The big five is a term coined by hunters because the African Elephant, Cape Buffalo, Rhino, Leopard and Lion were the most difficult animals in Africa to hunt on foot.
After spending a fantastic evening at Singita Lebombo it was time to head out on 6 a.m. game drive. The early call time is due to the temperature. The animals are up early while the temperature is cool, around midday they go in heading to cool off from the blazing sun and appear later in the afternoon towards sundown as temperatures cool off. When you go on a game drive a ranger and tracker guide you.
Luckily we were assigned with the best duo, Brian and Exon. The two were actually on their second run together 10 years later. Exon sits on the front hood spotting various animals and Brian drives the range rover explaining all aspects of the bush.
The thrill driving out to experience your personal national geographic encounter is overwhelming. You have a childhood relapse wishing you don’t wake up to find out this is really a dream. The relapse would persist for the entire drive while continuously asking Brian questions about everything in sight.
Brian is a humorous down to earth guy who made every moment of our journey memorable. It is astonishing to listen to him speak about every facet of the bush in great detail. Exon is a quiet spoke fellow with phenomenal vision spotting every animal seamlessly. His eyes are trained so well from years of growing up in his village tending to his family’s livestock.
Our first sighting of the big five is a group of African Elephants. We pulled over and took in the moment watching them eating and fanning their ears to cool themselves. Brian explains elephants sleeps only two hours per day and send the rest of the time eating. A few babies accompanied the group and I learned when they give birth the baby comes out standing up.
In the same area we did a 180-degree turn and saw rhinos eating as well. The rhinos have a dramatic presence with their large low to the ground body and huge horn. The sad thing is poaches are threatening the rhino population. In Thailand there is a black market demand for their horns. Poaches kill rhinos just for their horn to see them to the Thai who believe its an aphrodisiac. They will shave the horn down and drink it. Poaches get paid $65,000 per 2.2 lbs. The average weight is around 7 lbs so were talking about $200,000 per horn.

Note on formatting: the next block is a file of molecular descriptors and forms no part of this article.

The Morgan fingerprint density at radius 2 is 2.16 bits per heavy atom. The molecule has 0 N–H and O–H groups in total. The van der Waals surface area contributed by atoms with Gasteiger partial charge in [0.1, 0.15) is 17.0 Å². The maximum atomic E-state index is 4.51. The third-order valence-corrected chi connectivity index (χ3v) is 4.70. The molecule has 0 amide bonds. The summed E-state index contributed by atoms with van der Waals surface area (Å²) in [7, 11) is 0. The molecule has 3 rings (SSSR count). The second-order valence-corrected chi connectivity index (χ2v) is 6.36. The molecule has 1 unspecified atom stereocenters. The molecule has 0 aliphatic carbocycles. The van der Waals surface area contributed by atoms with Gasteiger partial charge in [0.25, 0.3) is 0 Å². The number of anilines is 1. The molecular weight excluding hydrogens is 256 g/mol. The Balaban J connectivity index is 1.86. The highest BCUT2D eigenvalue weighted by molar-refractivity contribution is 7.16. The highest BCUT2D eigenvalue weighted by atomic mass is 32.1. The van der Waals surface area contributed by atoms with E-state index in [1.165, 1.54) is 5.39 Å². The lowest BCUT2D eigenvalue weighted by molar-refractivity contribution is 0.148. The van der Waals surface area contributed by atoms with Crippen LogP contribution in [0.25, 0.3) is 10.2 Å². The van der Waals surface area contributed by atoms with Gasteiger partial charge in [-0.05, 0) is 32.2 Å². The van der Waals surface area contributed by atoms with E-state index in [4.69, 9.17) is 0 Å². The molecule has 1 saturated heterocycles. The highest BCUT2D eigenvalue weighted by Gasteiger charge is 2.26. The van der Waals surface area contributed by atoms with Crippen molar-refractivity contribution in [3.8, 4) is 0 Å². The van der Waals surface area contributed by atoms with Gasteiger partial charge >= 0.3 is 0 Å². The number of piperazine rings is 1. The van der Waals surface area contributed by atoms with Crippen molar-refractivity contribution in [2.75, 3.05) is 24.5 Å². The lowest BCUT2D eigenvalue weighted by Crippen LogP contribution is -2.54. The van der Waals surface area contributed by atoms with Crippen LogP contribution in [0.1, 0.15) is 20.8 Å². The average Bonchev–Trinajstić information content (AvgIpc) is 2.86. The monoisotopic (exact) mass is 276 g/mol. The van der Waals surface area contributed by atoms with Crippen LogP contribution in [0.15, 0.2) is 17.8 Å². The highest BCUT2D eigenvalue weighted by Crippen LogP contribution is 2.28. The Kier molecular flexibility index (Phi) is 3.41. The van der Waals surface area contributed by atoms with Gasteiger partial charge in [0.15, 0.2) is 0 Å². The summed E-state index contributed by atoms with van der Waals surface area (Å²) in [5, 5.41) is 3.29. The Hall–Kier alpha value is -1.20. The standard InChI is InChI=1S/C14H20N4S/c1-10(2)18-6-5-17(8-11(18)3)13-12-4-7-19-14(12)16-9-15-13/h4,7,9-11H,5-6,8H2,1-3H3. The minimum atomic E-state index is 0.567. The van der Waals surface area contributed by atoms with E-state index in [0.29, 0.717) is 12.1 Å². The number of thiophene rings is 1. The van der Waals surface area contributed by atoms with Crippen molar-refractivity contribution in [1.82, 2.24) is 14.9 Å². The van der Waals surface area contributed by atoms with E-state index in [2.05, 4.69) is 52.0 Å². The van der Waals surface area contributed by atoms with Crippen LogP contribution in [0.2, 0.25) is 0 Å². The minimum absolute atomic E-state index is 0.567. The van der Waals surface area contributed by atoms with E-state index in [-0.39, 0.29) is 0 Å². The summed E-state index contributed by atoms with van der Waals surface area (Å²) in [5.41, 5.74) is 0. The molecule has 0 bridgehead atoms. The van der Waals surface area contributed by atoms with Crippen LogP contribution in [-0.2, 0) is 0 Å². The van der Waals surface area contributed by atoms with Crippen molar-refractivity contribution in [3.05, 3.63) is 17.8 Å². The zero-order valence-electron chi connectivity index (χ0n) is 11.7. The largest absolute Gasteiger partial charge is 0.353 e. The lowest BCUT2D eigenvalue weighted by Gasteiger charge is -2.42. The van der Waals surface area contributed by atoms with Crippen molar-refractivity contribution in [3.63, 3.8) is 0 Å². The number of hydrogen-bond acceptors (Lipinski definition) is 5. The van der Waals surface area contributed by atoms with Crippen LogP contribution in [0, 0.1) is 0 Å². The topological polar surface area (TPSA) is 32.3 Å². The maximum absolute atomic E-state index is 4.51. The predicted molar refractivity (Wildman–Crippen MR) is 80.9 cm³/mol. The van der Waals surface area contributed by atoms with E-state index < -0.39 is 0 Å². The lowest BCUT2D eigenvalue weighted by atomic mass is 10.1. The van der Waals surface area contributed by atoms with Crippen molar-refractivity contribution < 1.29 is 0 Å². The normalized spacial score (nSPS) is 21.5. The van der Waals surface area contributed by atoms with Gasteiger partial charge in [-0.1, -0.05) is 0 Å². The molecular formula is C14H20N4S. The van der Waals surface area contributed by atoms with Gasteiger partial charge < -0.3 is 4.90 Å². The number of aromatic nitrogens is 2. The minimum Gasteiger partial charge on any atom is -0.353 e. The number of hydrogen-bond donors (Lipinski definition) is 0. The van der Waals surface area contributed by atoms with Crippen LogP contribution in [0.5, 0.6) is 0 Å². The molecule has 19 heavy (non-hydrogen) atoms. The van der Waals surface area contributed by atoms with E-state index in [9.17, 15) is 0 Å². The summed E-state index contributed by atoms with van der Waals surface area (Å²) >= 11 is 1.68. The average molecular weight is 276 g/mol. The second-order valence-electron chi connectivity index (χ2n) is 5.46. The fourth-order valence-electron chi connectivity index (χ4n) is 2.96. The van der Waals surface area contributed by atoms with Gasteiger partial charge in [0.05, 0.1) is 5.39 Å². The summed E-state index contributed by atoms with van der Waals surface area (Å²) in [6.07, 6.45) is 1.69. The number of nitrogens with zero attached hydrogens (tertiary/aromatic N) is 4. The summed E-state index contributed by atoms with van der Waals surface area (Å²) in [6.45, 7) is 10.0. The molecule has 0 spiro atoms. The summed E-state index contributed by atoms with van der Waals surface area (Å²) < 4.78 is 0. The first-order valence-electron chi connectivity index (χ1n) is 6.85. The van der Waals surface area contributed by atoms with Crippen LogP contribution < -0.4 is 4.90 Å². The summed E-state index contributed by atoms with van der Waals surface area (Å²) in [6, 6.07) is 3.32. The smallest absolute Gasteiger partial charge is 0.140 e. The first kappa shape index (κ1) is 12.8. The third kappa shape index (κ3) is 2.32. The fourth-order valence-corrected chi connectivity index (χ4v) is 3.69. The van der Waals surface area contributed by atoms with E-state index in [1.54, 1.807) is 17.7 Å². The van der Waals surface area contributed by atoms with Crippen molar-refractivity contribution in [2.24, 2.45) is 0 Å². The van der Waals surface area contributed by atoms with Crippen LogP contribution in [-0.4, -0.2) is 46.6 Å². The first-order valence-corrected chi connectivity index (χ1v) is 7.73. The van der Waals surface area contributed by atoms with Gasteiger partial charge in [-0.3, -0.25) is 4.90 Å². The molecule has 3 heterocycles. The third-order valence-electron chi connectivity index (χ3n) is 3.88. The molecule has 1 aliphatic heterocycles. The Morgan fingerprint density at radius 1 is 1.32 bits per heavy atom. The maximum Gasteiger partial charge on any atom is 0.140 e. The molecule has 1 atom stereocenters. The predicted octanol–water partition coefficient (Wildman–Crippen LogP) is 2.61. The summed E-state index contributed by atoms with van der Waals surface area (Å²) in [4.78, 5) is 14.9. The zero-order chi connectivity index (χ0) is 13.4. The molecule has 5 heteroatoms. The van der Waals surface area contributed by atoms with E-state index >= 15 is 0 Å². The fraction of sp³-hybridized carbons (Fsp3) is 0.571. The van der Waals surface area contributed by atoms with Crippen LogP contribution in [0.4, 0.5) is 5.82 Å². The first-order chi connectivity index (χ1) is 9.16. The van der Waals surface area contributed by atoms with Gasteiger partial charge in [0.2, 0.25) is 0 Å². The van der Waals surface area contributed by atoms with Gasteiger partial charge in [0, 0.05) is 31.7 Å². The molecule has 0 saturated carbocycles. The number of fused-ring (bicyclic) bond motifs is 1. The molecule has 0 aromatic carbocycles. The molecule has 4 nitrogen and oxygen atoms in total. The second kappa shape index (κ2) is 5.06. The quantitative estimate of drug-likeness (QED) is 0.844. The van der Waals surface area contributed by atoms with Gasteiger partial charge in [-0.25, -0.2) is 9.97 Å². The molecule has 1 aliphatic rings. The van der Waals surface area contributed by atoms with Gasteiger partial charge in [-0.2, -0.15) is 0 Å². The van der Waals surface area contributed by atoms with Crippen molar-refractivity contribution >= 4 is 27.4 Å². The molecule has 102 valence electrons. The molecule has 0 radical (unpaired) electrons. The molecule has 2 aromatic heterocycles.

The Cape Buffalo was our third friend who was out playing with a gang of his friends. They were wadding in a marsh eating, seems like that is the main activity in the bush. The Cape Buffalo has a high rate tuberculosis is more likely to die from TB then predators. The look of the buffalo is interesting, reminds me of the British parliaments wigs when I look at the top of their head.
Mangela was a regular during my visit. The day prior I was able to enjoy him eat a waterbuck for dinner.
This time we saw him scale the side of a mountain wall. I marveled at his agility as he maneuvered his way across the wall.
Last and certainly not least we saw a pride of lions. The male lions were away searching new territory but seeing a lion period is an amazing site to see. A male lion without his main was amongst the group. I would learn that lions are pretty lazy cats. They sleep around 14 hours each day, wake up and go hunt for food. When we approached them they were lying around yawning and not concerned with our presence. They also have dirty skin and are prone to carry tuberculosis too. Up close and personal with the king of the jungle although there isn’t a jungle in South Africa.
Spotting the big five in one day and knowing how difficult it is to see them made the day more special. The entire time I was in awe of the raw energy being in the wild. No cages or gates, just you, the animals, a tracker and ranger with a shotgun. These animals have been roaming the earth for thousands of years and I felt privileged to enter their domain and see them in their natural habitat.
Photo credit: Darodi